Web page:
Color has Power
Repainting your home’s interior is no small, thoughtless task. The right colors can improve your mental health, and encourage your family and visitors to enjoy themselves more, sleep better, and study harder.
In Western interior design, color has always been a matter of architecture and ornamentation. Paint or plaster is chosen to complement certain design features and to satisfy those prevalent folk design doctrines, such as “white makes a room look bigger” or “long curtains make a ceiling look taller.
However, there is real science backing up the idea that different colors elicit different emotional and physical reactions. Read this brief room by room breakdown to see which colors are best for the different rooms of your house.
Modern Color Psychology
It’s long been known by advertisers and marketers that different colors promote different emotional reactions and thus can influence the consumer. It is the classic woman in a red dress advertisement – red activates the central nervous system, increasing blood flow and heart rate. Check out some of the groundbreaking scientific research used as a basis for this article here.
So, how can we take this science and apply it to our homes?
Painting to Optimize Health and Wellbeing
To take advantage of color psychology, you should match the primary purpose of each room to the color that helps support its function. No single color works well for every room. You wouldn’t want a color that makes you feel hungry in your bedroom, or a color that promotes conversation in your private study.
A bedroom is a place for sleep and romance. The best paint colors for encouraging deep sleep and a sensual atmosphere are darker shades of blue. Psychologists say it promotes rest, relaxation, and an overall sense of well-being. Interior decorators often claim it has even more effects, like helping to lower blood pressure. While it’s unlikely that looking at a certain paint has any medicinal effect, there is certainly a middle ground: if you are more relaxed, chronic conditions tied to stress, like high blood pressure and arthritis, might also improve.
There are two schools of thought on painting a kitchen. Invoking Freudian psychology, some experts suggest that you should try to match the colors of a kitchen where you felt happy in your early years, like your mother’s or grandmother’s kitchen. The mix of modern styling and a familiar color can invoke a pleasant nostalgic feeling as you saute and bake. This is great for your mental health.
According to advocates of color psychology, paint your kitchen in warm shades of yellow or lighter red. These colors have been used by the restaurant industry for decades, and it’s a well known (though not well understood) fact that these colors encourage people to eat more and rate their food higher.
The color you pick for your primary living room should depend on how you intend to use it. Is it mainly a relaxation space, a place to kick up your feet and read a book and watch a movie after a long day at work? Then your best bet is a shade of white. Pure white is a neutral color, relaxing and calming. It doesn’t imply or encourage anything, and that’s just what you want in a relaxation space.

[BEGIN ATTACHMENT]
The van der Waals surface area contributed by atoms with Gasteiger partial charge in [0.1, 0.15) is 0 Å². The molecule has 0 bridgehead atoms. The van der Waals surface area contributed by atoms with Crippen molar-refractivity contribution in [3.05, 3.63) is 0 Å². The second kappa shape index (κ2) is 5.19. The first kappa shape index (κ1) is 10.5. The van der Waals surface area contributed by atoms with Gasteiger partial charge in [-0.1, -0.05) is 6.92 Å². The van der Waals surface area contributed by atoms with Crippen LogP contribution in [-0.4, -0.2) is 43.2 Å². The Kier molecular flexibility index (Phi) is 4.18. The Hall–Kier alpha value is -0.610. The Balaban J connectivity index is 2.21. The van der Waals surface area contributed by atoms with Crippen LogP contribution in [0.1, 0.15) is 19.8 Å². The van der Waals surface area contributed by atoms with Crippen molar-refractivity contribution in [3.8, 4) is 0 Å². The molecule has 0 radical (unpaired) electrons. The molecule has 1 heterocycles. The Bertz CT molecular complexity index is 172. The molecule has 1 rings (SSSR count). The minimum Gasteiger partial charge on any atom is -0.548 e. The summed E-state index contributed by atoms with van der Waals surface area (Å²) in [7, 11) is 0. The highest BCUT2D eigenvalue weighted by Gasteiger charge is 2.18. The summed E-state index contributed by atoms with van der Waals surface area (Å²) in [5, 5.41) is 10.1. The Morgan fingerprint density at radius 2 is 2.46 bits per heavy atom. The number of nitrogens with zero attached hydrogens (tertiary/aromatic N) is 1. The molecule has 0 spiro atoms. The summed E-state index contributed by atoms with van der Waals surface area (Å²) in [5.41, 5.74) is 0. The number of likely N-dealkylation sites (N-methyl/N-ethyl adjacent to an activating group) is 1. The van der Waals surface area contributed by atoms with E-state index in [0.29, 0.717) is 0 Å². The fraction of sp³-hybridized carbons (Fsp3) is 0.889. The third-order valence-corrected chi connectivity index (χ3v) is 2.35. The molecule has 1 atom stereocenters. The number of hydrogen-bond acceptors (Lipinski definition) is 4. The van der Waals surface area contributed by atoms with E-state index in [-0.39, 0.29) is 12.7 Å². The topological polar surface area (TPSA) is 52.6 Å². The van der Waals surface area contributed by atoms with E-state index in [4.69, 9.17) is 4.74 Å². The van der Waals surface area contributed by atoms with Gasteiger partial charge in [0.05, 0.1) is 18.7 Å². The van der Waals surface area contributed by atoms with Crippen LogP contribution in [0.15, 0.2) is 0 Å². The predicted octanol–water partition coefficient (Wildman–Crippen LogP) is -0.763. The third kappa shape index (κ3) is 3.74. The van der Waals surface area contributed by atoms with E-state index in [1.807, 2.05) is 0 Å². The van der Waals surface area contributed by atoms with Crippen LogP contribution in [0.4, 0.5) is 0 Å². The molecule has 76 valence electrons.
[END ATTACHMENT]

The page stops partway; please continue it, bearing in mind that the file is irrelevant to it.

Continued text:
Warmer shades can be encouraging, while cooler shades can be used to create a “museum effect”. Done well, it can naturally draw attention to artwork or statuary on display. Done poorly, cool white just looks sterile and boring.
If your living room is more of an entertainment space than a relaxation space, earth tones are the way to go. They have been shown to encourage conversation, and as a practical benefit, hide scuffs better than light colors in a high-traffic entertainment room.
Home Office or Library
Color psychology can also be an important part of creating a great work or research space. If you do business from home, you don’t want a color that promotes sleepiness, hunger, or chattiness–you want a color that helps keep you focused, while also reducing stress.
One of the optimal colors for this is green. The right shade of green evokes nature and naturally calms you, allowing focus and precision in your work. To take full advantage of the “working in a forest” effect, add some potted plants and natural wood furniture instead of metal or glass, and arrange your work station to either be near a window for natural light, or well-illuminated with soft, indirect lighting. In this case, a standing torch-style lamp is much better for this than a desk lamp.
Don’t Forget Good Lighting
To optimize the use of color psychology, you need to pair it with natural professional-grade lighting. Not all rooms have windows or location for consistent sunlight. When planning electric lighting, it’s almost always better to choose diffused area lighting over bright task lighting or naked bulbs.
In a large room, task lighting creates an unpleasant “cave effect” where one spot is brightly illuminated and the other is very dark. It forces your eyes to frequently readjust and can lead to eye strain and migraines. Color temperature matters too. Fluorescent and cool-white LEDs are meant for hospitals and warehouses; they make your home look sterile. Warm white LEDs are the best lighting for a healthy, comfortable home.
Avoid Blue LED Lights in Bedrooms
Blue light causes alertness and should be kept out of the bedrooms. According to scientists, immersing oneself in blue light after dark disturbs our circadian rhythms, making it harder to fall asleep.
Pick Up That Roller!
You can make the most out of your living space by painting it the colors that have been proven to influence and affect the body and mind. This is one area where design and science walk hand in hand – helping your home to look good and feel good as well.
Jennifer Bell is a freelance writer, blogger, dog-enthusiast and avid beachgoer operating out of Southern New Jersey. She writes on behalf of Pizzazz Painting.